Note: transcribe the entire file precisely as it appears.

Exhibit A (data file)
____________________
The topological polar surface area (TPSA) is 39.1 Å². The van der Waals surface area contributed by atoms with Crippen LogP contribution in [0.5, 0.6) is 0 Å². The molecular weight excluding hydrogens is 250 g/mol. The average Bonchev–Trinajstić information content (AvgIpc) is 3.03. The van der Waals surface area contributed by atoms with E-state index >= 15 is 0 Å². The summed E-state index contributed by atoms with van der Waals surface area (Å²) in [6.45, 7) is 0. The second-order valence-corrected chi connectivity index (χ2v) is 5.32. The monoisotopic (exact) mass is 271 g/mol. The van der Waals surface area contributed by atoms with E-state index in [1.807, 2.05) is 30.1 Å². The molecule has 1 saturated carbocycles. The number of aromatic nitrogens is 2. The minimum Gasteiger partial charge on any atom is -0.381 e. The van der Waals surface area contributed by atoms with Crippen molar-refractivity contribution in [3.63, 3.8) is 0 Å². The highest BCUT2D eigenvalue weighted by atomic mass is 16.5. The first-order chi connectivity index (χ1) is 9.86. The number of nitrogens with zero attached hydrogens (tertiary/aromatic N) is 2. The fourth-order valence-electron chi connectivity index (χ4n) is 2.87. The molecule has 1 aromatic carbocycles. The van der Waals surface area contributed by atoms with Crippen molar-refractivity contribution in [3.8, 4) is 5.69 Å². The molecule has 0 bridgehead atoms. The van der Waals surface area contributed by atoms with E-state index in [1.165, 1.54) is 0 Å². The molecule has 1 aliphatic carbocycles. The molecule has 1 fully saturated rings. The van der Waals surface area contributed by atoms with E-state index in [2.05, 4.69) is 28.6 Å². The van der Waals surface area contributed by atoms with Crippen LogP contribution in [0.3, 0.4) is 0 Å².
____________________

The topological polar surface area (TPSA) is 39.1 Å². The van der Waals surface area contributed by atoms with Crippen LogP contribution in [0.5, 0.6) is 0 Å². The molecular weight excluding hydrogens is 250 g/mol. The average Bonchev–Trinajstić information content (AvgIpc) is 3.03. The van der Waals surface area contributed by atoms with E-state index >= 15 is 0 Å². The summed E-state index contributed by atoms with van der Waals surface area (Å²) in [6.45, 7) is 0. The second-order valence-corrected chi connectivity index (χ2v) is 5.32. The monoisotopic (exact) mass is 271 g/mol. The van der Waals surface area contributed by atoms with E-state index in [1.807, 2.05) is 30.1 Å². The molecule has 1 saturated carbocycles. The number of aromatic nitrogens is 2. The minimum Gasteiger partial charge on any atom is -0.381 e. The van der Waals surface area contributed by atoms with Crippen molar-refractivity contribution in [3.63, 3.8) is 0 Å². The highest BCUT2D eigenvalue weighted by atomic mass is 16.5. The first-order chi connectivity index (χ1) is 9.86. The number of nitrogens with zero attached hydrogens (tertiary/aromatic N) is 2. The fourth-order valence-electron chi connectivity index (χ4n) is 2.87. The molecule has 1 aromatic carbocycles. The van der Waals surface area contributed by atoms with Crippen molar-refractivity contribution in [3.8, 4) is 5.69 Å². The molecule has 0 bridgehead atoms. The van der Waals surface area contributed by atoms with E-state index in [1.165, 1.54) is 0 Å². The molecule has 1 aliphatic carbocycles. The molecule has 1 fully saturated rings. The van der Waals surface area contributed by atoms with E-state index in [2.05, 4.69) is 28.6 Å². The van der Waals surface area contributed by atoms with Crippen LogP contribution in [0.3, 0.4) is 0 Å².